D&D 4E Changing the Combat Parameters of 4th Edition

Tony Vargas

Legend
Frankly though, I don't entirely agree with the initial analysis of 4e. It isn't anywhere near as slow, IME, as it is being made out to be.
Not usually. It can bog down, in, IMX, the following circumstances:

  • Large parties - more than 4 or 5 players and it's stunning how rapidly things slow down, it's more than just linear. (By the same token, 2-player combats can be amazingly fast).
  • Imbalanced parties - light on the strikers or none at all slows the race to 0 hps, not just because the party's dishing less damage, but because defenders and leaders keep the party chugging along longer. (Controllers can go either way.)
  • Unfamiliar characters - when you run a campaign up from 1st on a fairly frequent basis, characters grow organically and players know them well (they even get to know eachother's abilities and synergies well). If you create characters at a higher level, or come back to a party after a long break, it slows everything down. You can also see this at Paragon, even in an otherwise smooth campaign, especially the first time you hit Paragon. There's a sudden bump in PC capabilities the first level or two of paragon. You get several new class abilities, a new feat (maybe a retrained-to-Paragon feat) and a new power all at 11th, another feat & power at 12th, and the availability of off-turn actions ratchets up in Paragon, too. (It's a speedbump, though, a couple levels in, things are back under control.)
  • Inattentive Players; This is, IMHO, the big one. If players don't pay attention between their turns, every turn takes longer to play out, the wait between turns stretches, and more players become inattentive. It can be a death spiral. If you have a player who's in any way dissatisfied going into it, you have a weak link that can start that spiral quite easily, if any of the above start to do wrong, they can kick you down the spiral.
  • Assumed player victory. If you don't mind TPKs, you can always dial up the threat until the party must win quickly, or die.
  • Hating combat. If you can't stand it, the only good combat is a short combat.
 

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I do not want this thread to turn into another edition war, either defening all aspects of 4th Edition and keeping everything as it is, or why you should change to 5th Edition because playing TotM is a gift from god, etc. I am intrested to see how changing some parameters of 4th Edition could lead to it being changed into something new. If you do not like the thought of that, find another thread.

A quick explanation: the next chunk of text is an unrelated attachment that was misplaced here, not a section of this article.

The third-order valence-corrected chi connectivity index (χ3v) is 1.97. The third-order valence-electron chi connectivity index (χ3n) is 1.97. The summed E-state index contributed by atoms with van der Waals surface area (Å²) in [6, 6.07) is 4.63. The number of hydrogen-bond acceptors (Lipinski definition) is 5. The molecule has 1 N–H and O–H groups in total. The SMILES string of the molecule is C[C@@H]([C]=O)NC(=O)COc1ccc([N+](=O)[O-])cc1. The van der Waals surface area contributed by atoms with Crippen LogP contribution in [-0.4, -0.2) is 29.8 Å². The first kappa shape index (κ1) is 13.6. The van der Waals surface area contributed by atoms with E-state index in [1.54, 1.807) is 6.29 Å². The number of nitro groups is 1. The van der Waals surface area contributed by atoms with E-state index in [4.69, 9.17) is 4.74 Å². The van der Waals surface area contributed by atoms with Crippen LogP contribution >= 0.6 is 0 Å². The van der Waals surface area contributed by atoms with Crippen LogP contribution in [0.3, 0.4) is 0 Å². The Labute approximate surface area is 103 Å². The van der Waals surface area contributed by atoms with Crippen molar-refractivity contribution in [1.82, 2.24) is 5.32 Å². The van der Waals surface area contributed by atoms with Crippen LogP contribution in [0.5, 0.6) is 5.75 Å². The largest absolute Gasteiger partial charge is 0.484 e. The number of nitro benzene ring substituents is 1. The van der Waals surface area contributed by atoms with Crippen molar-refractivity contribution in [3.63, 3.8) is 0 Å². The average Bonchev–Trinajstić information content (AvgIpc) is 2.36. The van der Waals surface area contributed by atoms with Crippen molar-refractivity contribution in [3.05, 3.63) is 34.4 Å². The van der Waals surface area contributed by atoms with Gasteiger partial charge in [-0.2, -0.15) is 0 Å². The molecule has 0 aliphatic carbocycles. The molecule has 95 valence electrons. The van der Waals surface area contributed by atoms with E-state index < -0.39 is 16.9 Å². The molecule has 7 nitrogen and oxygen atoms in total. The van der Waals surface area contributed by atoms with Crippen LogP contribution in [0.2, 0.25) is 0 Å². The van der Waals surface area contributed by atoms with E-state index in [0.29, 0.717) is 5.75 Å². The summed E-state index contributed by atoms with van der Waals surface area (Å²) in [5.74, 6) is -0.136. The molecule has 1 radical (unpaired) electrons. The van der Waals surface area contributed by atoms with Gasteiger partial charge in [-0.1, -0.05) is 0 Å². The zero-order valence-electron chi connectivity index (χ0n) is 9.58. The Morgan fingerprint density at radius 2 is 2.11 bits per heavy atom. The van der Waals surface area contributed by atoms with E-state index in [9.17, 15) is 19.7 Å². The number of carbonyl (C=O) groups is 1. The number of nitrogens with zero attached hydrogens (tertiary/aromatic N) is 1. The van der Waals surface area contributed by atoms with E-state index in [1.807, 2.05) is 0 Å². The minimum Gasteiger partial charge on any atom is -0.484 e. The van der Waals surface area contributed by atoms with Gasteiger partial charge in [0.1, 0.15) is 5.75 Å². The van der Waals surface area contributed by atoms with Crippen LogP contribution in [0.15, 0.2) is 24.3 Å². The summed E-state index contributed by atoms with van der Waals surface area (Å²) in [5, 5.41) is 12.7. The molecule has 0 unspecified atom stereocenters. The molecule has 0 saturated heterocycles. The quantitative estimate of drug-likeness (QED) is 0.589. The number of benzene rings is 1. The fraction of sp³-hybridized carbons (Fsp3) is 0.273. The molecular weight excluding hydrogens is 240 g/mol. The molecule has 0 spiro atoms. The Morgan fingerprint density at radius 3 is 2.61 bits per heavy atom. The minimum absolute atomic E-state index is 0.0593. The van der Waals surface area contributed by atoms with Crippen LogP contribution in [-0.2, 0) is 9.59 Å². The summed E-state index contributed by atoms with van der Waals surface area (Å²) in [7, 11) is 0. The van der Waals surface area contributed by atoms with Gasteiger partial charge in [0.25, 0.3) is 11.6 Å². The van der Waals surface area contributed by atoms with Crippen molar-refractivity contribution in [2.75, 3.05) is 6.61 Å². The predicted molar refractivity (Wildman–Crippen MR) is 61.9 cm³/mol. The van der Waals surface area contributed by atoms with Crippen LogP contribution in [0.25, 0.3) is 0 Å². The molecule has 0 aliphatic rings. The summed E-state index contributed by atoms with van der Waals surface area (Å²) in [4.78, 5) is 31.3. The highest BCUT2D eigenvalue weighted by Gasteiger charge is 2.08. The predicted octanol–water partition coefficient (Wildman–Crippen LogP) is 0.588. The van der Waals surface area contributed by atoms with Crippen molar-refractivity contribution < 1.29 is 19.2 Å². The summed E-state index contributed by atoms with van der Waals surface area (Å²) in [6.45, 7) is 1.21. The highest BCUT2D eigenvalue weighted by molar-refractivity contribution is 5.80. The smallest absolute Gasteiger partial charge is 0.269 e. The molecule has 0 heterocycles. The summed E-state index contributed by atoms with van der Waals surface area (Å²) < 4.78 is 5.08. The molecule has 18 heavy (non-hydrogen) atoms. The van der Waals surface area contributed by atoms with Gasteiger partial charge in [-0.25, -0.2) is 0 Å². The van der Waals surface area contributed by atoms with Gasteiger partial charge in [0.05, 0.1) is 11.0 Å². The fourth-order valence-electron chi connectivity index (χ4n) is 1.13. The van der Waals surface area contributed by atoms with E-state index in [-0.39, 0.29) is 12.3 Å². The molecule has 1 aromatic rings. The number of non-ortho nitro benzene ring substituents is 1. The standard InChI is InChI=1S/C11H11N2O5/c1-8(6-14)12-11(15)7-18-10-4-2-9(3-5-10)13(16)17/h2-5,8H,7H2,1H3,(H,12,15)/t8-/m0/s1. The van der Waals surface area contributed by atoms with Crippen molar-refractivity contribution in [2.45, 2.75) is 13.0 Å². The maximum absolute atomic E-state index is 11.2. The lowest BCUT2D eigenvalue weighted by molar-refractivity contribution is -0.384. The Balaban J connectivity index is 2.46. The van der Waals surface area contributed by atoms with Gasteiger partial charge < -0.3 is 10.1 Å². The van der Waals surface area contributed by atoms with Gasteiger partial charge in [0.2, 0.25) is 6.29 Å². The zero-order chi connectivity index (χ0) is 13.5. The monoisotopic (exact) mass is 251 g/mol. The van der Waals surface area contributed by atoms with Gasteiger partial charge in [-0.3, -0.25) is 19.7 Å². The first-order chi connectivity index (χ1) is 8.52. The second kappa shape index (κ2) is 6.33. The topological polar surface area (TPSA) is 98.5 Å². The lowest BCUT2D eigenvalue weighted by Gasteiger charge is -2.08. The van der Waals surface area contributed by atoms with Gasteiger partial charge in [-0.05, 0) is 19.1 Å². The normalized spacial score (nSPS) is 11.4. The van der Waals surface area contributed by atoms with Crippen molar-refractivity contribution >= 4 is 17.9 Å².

So what do I mean by changing some parameters? Here is an example:
Example: How would changing Healing Surges in 4th Edition into “Stamina Surges” and changing the following rules affect the game play:

1. Short Rest is 1 hour long. It allow you to recover all you Encounter power by using a Stamina Surge. You can recover one Daily power by using a Stamina Surge, or you can recover 1/4th of your hit points with a Stamina Surge.

2. Extended Rest is 8 hours long. It allow you to recover all your lost HP and you regain all your Stamina Surges which you can use to regain Encounter Powers and Daily Powers in a similar way as a Short Rest.

In such a game the capability to heal will be reduced and having available powers comes with a cost. Even a small encounter that plays through fast in real time, can have an impact. It might force the use of an encounter power, or do some damage that has a cost to recover.

I look at it differently. The difference between 5 minutes (4e) and 1 hour (5e) is just a matter of a DM ruling. 4e gives the DM permission to say "you catch your breath, it has these standardized resource consequences". The 4e DM could still simply toss the next encounter at the party without a short rest, or create a time crunch that thrusts the players onto the horns of a dilemma. 5e isn't 'hard mode', nor increasing the significance of minor encounters, its just taking away some DM authority and handing it to the rule book. It mystifies me that Mike Mearls wouldn't understand this point.
 

I personally think it's rather hard to do resource attrition - especially hp attrition - as "the main game" in 4e. I agree with @AbdulAlhazred that something else - some story thing - needs to be at stake.

That said, there are RPGs out there that handle the short/long thing fairly easily: they have simple resolution (a la 4e skill chekcs), and then complex resolution (a la 4e's combat rules or a skill challenge), and the GM toggles between them as is appropriate to the dramatic weight of the situation.

In 4e you could easily do something like this - use opposed checks, or just minions, to resolve combats, rather than engaging the hp and damage mechanics. You could even do something like allow the players to pay 1 HS (or 2 HS - whatever you think the right exchange rate is) to convert a standard creature of their level to a minion.